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Dingwall v. District of Columbia Water and Sewer Authority

February 15, 2001

CAROLYN A. DINGWALL, APPELLANT,
V.
DISTRICT OF COLUMBIA WATER AND SEWER AUTHORITY, APPELLEE.



Before Steadman, Schwelb, and Glickman, Associate Judges.

The opinion of the court was delivered by: Schwelb, Associate Judge

Appeals from the Superior Court of the District of Columbia

(Hon. Brook Hedge, Trial Judge)

Submitted November 28, 2000

Carolyn A. Dingwall appeals from an order of the trial court dismissing her suit against the District of Columbia Water and Sewer Authority (WASA). The trial judge held that the action failed because Ms. Dingwall had not provided pre-suit notice to WASA, as required in actions against the District of Columbia by D.C. Code § 12-309 (1995). Ms. Dingwall contends that WASA is a separate corporate entity that is amenable to suit in its own name, that her action was not brought against the District of Columbia, and that § 12-309 therefore does not apply. We agree with Ms. Dingwall's position on this issue.

The District contends, in the alternative, that the judgment should be affirmed because Ms. Dingwall lacked standing to bring the suit. We agree with the District with respect to the first of the two claims asserted in the complaint, but we conclude that Ms. Dingwall had standing to bring her second claim. Accordingly, we affirm in part, reverse in part, and remand for further proceedings.

I.

This suit concerns a three-story Victorian house located at 459 Florida Avenue N.W. in Washington, D.C. The building is owned by one Lucille Y. Baguidy. According to the allegations of the pro se complaint, the original plaintiffs, Ms. Dingwall, Delphine Jones, and Jacquelyn M. King, were "property managers" for and tenants of the premises. *fn1 At the time the complaint was filed, the plaintiffs were renting the top floor of the house, and they "intended to use this space for the purpose of operating a business." *fn2 The complaint alleged that the second floor unit was "unoccupied pending the arrival of [a] new tenant family."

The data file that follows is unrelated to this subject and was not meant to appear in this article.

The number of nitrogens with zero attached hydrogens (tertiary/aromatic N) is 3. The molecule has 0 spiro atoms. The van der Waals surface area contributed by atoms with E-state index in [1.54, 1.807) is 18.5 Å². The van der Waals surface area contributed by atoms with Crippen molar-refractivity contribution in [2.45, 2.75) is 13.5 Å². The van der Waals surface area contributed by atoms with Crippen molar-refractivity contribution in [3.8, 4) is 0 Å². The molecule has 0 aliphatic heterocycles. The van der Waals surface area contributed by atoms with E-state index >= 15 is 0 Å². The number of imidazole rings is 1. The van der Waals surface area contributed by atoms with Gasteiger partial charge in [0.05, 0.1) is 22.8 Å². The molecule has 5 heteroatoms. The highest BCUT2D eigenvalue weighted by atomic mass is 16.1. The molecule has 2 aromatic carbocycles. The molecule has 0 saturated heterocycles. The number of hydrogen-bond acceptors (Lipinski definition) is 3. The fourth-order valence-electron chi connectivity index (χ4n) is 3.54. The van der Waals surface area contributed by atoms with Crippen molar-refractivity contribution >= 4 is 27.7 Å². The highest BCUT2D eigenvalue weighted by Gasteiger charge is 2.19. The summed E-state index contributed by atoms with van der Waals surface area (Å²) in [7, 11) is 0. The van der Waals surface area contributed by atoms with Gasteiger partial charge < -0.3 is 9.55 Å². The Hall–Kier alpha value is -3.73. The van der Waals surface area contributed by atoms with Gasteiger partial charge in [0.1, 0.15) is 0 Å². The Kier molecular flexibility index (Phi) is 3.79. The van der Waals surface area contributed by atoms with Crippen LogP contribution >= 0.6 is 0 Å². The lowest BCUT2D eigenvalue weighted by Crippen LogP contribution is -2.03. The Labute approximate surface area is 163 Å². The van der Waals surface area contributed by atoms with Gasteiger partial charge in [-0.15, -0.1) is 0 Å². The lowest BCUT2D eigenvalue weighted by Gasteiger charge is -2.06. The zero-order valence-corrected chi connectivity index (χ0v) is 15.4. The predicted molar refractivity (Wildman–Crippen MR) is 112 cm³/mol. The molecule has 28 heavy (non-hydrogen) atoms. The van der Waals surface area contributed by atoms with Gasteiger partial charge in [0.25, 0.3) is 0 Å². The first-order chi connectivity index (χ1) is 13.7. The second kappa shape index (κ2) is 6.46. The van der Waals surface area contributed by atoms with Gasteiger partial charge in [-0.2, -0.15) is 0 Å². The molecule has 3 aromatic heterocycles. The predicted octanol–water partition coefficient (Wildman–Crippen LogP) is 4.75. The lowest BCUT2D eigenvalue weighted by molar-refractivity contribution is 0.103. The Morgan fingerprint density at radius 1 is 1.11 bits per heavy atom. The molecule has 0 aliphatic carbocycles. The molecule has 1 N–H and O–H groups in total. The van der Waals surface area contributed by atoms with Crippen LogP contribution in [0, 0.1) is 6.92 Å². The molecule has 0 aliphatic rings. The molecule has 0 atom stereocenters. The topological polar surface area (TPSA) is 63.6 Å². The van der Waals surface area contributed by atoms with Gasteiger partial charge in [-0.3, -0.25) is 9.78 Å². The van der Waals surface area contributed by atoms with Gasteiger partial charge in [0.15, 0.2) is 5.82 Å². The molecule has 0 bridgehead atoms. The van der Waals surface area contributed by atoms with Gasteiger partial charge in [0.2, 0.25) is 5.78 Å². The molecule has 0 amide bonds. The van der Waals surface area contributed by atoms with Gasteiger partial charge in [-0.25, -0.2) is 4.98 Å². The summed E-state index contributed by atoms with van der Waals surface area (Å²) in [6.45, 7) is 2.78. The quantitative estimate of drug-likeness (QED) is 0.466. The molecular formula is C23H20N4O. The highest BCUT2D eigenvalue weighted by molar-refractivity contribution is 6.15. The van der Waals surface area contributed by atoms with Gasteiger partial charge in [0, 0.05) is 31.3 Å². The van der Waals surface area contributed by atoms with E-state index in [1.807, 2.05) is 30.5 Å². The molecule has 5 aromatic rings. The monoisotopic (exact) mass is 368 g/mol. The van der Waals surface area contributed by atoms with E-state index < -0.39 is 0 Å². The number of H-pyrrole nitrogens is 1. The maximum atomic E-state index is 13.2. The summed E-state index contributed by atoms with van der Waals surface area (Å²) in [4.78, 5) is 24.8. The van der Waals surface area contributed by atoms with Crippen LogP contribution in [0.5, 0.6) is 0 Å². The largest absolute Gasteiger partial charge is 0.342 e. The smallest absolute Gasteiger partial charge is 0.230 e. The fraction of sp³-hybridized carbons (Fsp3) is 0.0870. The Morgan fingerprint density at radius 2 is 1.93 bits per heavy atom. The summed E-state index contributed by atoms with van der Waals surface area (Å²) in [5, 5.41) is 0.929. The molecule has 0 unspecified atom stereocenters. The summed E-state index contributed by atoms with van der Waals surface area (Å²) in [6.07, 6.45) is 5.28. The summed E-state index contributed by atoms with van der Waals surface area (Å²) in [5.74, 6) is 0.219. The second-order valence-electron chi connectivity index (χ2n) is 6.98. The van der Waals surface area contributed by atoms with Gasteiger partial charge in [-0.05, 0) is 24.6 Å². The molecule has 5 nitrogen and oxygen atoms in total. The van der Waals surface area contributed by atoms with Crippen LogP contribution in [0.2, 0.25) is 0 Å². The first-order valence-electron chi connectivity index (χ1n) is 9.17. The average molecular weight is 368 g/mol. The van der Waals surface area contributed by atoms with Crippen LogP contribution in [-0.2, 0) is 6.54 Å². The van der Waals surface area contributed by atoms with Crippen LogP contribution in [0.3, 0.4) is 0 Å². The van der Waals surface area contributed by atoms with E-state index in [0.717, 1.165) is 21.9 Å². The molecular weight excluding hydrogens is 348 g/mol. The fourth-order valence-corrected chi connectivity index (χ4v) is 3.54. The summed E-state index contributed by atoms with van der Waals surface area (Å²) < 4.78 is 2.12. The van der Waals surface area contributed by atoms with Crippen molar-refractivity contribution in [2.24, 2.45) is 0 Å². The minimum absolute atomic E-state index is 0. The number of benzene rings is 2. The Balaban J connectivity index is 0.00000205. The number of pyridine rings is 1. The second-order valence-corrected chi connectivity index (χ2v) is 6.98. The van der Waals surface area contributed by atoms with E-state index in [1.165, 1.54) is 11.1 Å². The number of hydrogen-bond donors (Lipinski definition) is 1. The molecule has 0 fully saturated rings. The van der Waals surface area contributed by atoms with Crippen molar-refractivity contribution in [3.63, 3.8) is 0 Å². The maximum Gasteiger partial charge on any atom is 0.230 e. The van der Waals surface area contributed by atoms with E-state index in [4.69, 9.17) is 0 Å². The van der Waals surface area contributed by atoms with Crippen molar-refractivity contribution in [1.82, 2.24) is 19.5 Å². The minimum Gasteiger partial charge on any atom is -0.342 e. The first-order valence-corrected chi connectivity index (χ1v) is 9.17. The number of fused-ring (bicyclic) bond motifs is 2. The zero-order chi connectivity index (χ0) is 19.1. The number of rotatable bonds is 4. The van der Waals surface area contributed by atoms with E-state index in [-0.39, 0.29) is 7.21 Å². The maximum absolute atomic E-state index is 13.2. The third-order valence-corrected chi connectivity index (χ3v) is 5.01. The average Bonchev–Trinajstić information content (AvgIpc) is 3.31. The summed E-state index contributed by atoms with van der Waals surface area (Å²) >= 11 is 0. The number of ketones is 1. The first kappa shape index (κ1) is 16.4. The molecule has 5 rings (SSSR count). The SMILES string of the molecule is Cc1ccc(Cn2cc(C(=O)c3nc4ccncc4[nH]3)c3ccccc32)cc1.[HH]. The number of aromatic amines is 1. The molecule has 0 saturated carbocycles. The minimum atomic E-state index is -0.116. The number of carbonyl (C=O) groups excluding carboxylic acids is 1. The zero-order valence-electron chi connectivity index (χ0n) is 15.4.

In their complaint, the plaintiffs asserted a claim of negligence (Count I) and a claim of "breach of covenant of quiet enjoyment (private nuisance)" (Count II). *fn3 In Count I, the plaintiffs alleged that WASA failed to exercise due care in investigating and remedying a disputed water bill. According to the plaintiffs, WASA's negligence resulted in the disruption of water service and the loss of water pressure at the premises.

Although Ms. Baguidy, the owner of the premises, was not a party to the action, the plaintiffs purported to assert their negligence claim on Ms. Baguidy's behalf. According to Paragraph 12 of the complaint, "[WASA]'s negligenc[e] by improperly handling the problem of no water at the 459 Florida Avenue address resulted in a loss of revenue for the owner." In their prayer for relief with respect to the negligence count, the plaintiffs demanded judgment against WASA as follows:

1. Compensatory damages of $9,699 for lost revenue from an inability to collect rents totaling $1,200 per month, payable to Lucille Y. Baguidy.

2. Consequential damages of $2,000 for expenses in cleaning, plumbing and painting of premises due to a lack of water, payable to Lucille Y. Baguidy. (Emphasis added.)

In Count II of their complaint, the plaintiffs reiterated their prior allegations and asserted that they had ...


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